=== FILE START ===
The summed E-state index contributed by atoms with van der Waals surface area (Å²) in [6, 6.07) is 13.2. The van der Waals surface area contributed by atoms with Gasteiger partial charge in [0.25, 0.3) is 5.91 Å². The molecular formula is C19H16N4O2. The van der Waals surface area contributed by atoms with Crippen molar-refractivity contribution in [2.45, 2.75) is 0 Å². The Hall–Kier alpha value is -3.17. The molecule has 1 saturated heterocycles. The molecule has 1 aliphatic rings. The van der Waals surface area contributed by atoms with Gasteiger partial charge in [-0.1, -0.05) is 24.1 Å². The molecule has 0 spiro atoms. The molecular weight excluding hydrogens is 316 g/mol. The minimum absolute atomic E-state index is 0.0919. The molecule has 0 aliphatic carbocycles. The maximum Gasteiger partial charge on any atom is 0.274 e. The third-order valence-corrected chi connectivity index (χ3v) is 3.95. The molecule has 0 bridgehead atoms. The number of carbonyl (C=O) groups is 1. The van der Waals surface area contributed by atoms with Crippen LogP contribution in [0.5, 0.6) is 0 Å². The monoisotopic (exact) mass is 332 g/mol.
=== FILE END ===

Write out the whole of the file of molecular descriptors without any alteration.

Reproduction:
The summed E-state index contributed by atoms with van der Waals surface area (Å²) in [6, 6.07) is 13.2. The van der Waals surface area contributed by atoms with Gasteiger partial charge in [0.25, 0.3) is 5.91 Å². The molecular formula is C19H16N4O2. The van der Waals surface area contributed by atoms with Crippen molar-refractivity contribution in [2.45, 2.75) is 0 Å². The Hall–Kier alpha value is -3.17. The molecule has 1 saturated heterocycles. The molecule has 1 aliphatic rings. The van der Waals surface area contributed by atoms with Gasteiger partial charge in [-0.1, -0.05) is 24.1 Å². The molecule has 0 spiro atoms. The molecular weight excluding hydrogens is 316 g/mol. The minimum absolute atomic E-state index is 0.0919. The molecule has 0 aliphatic carbocycles. The maximum Gasteiger partial charge on any atom is 0.274 e. The third-order valence-corrected chi connectivity index (χ3v) is 3.95. The molecule has 0 bridgehead atoms. The number of carbonyl (C=O) groups is 1. The van der Waals surface area contributed by atoms with Crippen LogP contribution in [0.5, 0.6) is 0 Å². The monoisotopic (exact) mass is 332 g/mol.